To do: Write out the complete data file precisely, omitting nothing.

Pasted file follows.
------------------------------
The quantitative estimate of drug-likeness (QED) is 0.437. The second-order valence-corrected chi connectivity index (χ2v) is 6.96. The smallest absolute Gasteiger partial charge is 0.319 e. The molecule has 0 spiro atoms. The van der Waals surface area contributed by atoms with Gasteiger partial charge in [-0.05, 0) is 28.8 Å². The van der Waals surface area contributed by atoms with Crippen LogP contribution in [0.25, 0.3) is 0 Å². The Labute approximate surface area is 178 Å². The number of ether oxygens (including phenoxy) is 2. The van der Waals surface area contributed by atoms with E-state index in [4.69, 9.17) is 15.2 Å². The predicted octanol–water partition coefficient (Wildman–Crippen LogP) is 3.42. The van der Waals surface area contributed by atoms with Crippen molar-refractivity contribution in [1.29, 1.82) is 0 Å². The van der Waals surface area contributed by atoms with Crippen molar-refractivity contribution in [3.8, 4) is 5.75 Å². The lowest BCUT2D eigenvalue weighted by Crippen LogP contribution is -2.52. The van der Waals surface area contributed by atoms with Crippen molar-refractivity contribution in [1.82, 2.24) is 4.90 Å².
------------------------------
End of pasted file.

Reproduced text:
The quantitative estimate of drug-likeness (QED) is 0.437. The second-order valence-corrected chi connectivity index (χ2v) is 6.96. The smallest absolute Gasteiger partial charge is 0.319 e. The molecule has 0 spiro atoms. The van der Waals surface area contributed by atoms with Gasteiger partial charge in [-0.05, 0) is 28.8 Å². The van der Waals surface area contributed by atoms with Crippen LogP contribution in [0.25, 0.3) is 0 Å². The Labute approximate surface area is 178 Å². The number of ether oxygens (including phenoxy) is 2. The van der Waals surface area contributed by atoms with E-state index in [4.69, 9.17) is 15.2 Å². The predicted octanol–water partition coefficient (Wildman–Crippen LogP) is 3.42. The van der Waals surface area contributed by atoms with Crippen molar-refractivity contribution in [1.29, 1.82) is 0 Å². The van der Waals surface area contributed by atoms with Crippen molar-refractivity contribution in [3.8, 4) is 5.75 Å². The lowest BCUT2D eigenvalue weighted by Crippen LogP contribution is -2.52. The van der Waals surface area contributed by atoms with Crippen molar-refractivity contribution in [1.82, 2.24) is 4.90 Å².